Water-Lily Pond and Weeping Willow, 1916-19 by Claude Monet

Over and over and over again, just starting with that theft of Water Lilies.

But things are different now. In Miami she was on her own, and her best course of action was to flee. In San Francisco, she has the Norcross family in her corner. They’ll fight to protect her, because she’s theirs. And she’ll fight to stick, because they’re hers. And not just her bestie Gia.

Because Haven McKinney isn’t really over men at all. And she never wants to get over Rhys Norcross. Not ever.

Escape Rating B: I have to say that while I certainly liked The Investigator, I didn’t love it as much as I have most of this author’s previous series openers like Marcus (Hell Squad), Edge of Eon (Eon Warriors) and Mission: Her Protection (Team 52). Actually, this is an author I just plain like – and often more, period, so liking the book was a given. This one just didn’t have the something extra that wows me the way that her science fiction romance generally does.

But I still had a good reading time with The Investigator, and if you’re more into contemporary romance than SFR this would be a great place to start with Anna Hackett.

That being said, I have to talk a bit about why this was a like and not a love – unlike Haven and Rhys who are gone on each other long before either of them is willing to admit it.

As I was reading Haven’s story, it felt like she was someone to whom bad things kept happening, generally through no fault of her own. It felt like a “heroine in jeopardy” story where every single thing turned out to be yet another way for Haven to end up in such deep trouble that she needed to be rescued by the Norcross family.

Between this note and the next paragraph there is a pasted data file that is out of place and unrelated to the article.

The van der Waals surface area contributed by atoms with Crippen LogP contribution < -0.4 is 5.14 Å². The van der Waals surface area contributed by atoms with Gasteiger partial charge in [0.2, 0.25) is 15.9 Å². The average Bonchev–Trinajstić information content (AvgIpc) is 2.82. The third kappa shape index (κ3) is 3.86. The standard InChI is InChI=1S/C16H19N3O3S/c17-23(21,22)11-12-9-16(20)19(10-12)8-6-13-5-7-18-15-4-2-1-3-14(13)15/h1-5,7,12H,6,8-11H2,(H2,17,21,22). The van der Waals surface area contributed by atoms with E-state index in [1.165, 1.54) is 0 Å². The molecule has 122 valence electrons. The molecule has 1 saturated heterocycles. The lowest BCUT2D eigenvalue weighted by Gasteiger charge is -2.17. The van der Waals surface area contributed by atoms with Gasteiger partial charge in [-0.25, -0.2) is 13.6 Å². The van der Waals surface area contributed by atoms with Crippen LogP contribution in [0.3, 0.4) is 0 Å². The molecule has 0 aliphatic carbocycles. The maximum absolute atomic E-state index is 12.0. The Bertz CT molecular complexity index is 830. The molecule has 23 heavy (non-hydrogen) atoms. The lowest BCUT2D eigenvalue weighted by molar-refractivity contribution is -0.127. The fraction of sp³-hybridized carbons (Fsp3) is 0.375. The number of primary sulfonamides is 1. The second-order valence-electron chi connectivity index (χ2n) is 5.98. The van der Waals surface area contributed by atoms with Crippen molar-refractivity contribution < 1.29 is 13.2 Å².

Poor Haven often felt like a vehicle for the plot rather than a participant in the story. She isn’t in a position where she can act, she’s always in a position where she has to react. And after a story of Haven having one bad thing after another center on her, the final plot screw where the evil, villainous art collector takes one look at her and just HAS to add her to his collection pushed things well over-the-top, at least for me. It was just a cliche too far to maintain my willing suspension of disbelief.

At the same time, the walking, talking cliche that was Haven’s abusive ex-from-Miami played into all the stereotypes about men who are abusive, blame it on just how much they love the woman they’ve abused and expect to be taken back because they really, really love her, read like a terrific expose of just how rotten this stereotype is and just how entitled the male brat thinks he is. He read as a total jerk and Haven as utterly righteous for dumping him in the trash where he belonged.

That he didn’t stay in that trash is both an example of exactly what an entitled bastard he is AND the starting point for every single bad thing that happens to Haven in the story. Except for the cliche, evil, villainous collector of women as well as art. His attempt to collect Haven was entirely his own evil – except that he wouldn’t have met her at all if not for the ex and his stupid shenanigans. See, it does all come back that ex!

So, I had a good but not great time with this one. This series continues next month with The Troubleshooter. If that turns out to be Gia’s story, as the hints in The Investigator suggest (and it is! YAY!), I expect to be wowed because Gia is definitely going to be the star of her own story!